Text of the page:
Shunning Christmas Is Bad Choice for Jews in Heartland

No Harm In Joining in Spirit Where Yule Is King

thinkstock

By Max Edwards

Published December 25, 2013.
  • Print
  • Share Share

Sarah Seltzer takes aim at Jews who choose to embrace a number of “Christian” traditions. Her guidance is simple: “No trees, no wreaths, no carols, no cookies — unless, of course, they’re fortune cookies.”

As a firmly rooted Jew, I took offence to Seltzer’s, and I worry about what they imply. It seems that for Seltzer, there are only two routes Jews tend to take with regard to Christmas: We either embrace the “cultural and religious hegemony” not our own, or we excuse ourselves and enter a 24-hour, anti-Christmas hibernation.

These are, however, far from the only two ways Jews can and should engage with Christmas.

I have spent every Christmas season of my life in my hometown of Rochester, Minn. In Rochester, Christmas-related happenings start ramping up just after Thanksgiving. The downtown is beautifully decorated with lights and wreaths, Christmas music takes over the airways, and sales start popping up all around town.

Christmas might well symbolize a “cultural and religious hegemony,” though I’m not sold on the “extreme cultural exclusion” that supposedly goes along with it. In a town like Rochester of 100,000 people with no more than 500 Jews, it’s impossible not to engage with Christmas. When people wish me a Merry Christmas, I wish them one back; I don’t launch into a tirade narrating the cultural oppression I feel when someone assumes that I celebrate a birth on December 25.

The fact is, I think Christmas lights are pretty. I gobble down the holiday cookies that my mother’s coworkers give to my family. I know all the words to ‘Jingle Bells,’ and make no qualms about it.

Are we to assume that those non-Jews living in Israel should avoid sufganiot at all costs over Hanukkah?

I don’t celebrate Christmas, at all. But should I really be taking my time during the holiday season to seclude myself rather than open myself to what my peers experience? Seltzer argues that Christmas, at least in America, creates a boundary between “us” and “them.” But I ask: why try to widen it?

Perhaps we can take time this year to learn more about our Christian neighbors. Asking simple questions like, “What makes this holiday special for you?” or “What do you do in church?” are good places to start. I know if someone asked me about Rosh Hashanah or Yom Kippur, I know I’d have much to say.

Not wishing to define ourselves by those around us is noble. But when we all go eat Chinese food and take in a film on the 25th of December, are we indeed sticking it to Jesus? Or are we defining our own traditions through him?

Max Edwards is studying for a Masters of Theological Studies with a focus in Jewish Studies at Harvard Divinity School.


The Jewish Daily Forward welcomes reader comments in order to promote thoughtful discussion on issues of importance to the Jewish community. In the interest of maintaining a civil forum, The Jewish Daily Forwardrequires that all commenters be appropriately respectful toward our writers, other commenters and the subjects of the articles. Vigorous debate and reasoned critique are welcome; name-calling and personal invective are not. While we generally do not seek to edit or actively moderate comments, our spam filter prevents most links and certain key words from being posted and The Jewish Daily Forward reserves the right to remove comments for any reason.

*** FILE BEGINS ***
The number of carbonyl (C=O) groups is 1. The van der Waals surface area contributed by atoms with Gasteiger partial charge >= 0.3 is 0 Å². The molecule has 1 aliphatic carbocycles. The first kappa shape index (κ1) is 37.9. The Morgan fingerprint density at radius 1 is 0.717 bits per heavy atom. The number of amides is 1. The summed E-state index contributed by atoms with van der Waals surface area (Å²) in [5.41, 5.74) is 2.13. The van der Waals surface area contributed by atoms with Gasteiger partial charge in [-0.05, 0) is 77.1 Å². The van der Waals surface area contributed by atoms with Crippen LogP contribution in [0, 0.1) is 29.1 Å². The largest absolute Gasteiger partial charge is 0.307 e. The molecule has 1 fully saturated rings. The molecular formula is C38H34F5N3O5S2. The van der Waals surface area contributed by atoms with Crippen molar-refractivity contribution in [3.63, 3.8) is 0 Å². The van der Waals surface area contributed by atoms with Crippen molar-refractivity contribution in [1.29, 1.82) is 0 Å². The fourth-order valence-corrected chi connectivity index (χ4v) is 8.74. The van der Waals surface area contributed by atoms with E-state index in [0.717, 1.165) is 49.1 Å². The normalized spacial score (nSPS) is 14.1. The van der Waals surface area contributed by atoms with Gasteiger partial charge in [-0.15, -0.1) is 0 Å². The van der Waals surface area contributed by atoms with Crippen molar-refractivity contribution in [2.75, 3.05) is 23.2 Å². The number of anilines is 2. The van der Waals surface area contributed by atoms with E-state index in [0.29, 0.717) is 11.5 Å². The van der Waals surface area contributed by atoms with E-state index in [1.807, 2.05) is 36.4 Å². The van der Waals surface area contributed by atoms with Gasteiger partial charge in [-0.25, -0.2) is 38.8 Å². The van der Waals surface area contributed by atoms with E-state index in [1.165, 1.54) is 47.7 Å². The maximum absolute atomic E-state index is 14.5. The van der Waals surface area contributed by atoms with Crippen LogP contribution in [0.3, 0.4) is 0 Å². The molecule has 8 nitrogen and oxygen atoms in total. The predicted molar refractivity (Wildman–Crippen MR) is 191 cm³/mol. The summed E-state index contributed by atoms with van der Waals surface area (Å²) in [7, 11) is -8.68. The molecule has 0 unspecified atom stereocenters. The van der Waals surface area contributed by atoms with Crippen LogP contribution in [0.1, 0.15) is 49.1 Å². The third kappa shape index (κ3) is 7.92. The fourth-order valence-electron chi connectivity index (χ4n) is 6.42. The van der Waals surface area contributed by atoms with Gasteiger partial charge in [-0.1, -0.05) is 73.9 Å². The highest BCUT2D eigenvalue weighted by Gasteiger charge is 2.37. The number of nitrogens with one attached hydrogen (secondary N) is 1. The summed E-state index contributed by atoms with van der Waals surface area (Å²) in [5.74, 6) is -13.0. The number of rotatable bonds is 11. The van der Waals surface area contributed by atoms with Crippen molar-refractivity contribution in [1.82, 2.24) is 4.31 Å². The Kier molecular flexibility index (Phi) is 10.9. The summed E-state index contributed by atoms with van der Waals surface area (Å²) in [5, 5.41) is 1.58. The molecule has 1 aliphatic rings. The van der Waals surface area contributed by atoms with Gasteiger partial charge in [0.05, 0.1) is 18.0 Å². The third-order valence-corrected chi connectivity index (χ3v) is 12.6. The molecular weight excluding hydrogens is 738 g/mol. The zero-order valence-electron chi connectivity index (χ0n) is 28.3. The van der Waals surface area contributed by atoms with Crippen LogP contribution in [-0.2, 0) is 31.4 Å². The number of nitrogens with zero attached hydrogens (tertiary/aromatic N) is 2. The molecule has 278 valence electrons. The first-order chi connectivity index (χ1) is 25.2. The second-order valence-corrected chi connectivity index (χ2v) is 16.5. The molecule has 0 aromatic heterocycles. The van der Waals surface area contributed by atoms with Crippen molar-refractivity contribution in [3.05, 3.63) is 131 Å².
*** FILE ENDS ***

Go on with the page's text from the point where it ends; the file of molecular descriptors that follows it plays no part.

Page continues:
Find us on Facebook!
  • Sigal Samuel's family amulet isn't just rumored to have magical powers. It's also a symbol of how Jewish and Indian rituals became intertwined over the centuries. http://jd.fo/a3BvD Only three days left to submit! Tell us the story of your family's Jewish heirloom.
  • British Jews are having their 'Open Hillel' moment. Do you think Israel advocacy on campus runs the risk of excluding some Jewish students?
  • "What I didn’t realize before my trip was that I would leave Uganda with a powerful mandate on my shoulders — almost as if I had personally left Egypt."
  • Is it better to have a young, fresh rabbi, or a rabbi who stays with the same congregation for a long time? What do you think?
  • Why does the leader of Israel's social protest movement now work in a beauty parlor instead of the Knesset?
  • What's it like to be Chagall's granddaughter?
  • Is pot kosher for Passover. The rabbis say no, especially for Ashkenazi Jews. And it doesn't matter if its the unofficial Pot Day of April 20.
  • A Ukrainian rabbi says he thinks the leaflets ordering Jews in restive Donetsk to 'register' were a hoax. But the disturbing story still won't die.
  • Some snacks to help you get through the second half of Passover.
  • You wouldn't think that a Soviet-Jewish immigrant would find much in common with Gabriel Garcia Marquez. But the famed novelist once helped one man find his first love. http://jd.fo/f3JiS
  • Can you relate?
  • The Forverts' "Bintel Brief" advice column ran for more than 65 years. Now it's getting a second life — as a cartoon.
  • Half of this Hillel's members believe Jesus was the Messiah.
  • Vinyl isn't just for hipsters and hippies. Israeli photographer Eilan Paz documents the most astonishing record collections from around the world:http://jd.fo/g3IyM
  • Could Spider-Man be Jewish? Andrew Garfield thinks so.
  • from-cache

Would you like to receive updates about new stories?




















We will not share your e-mail address or other personal information.

Already subscribed? Manage your subscription.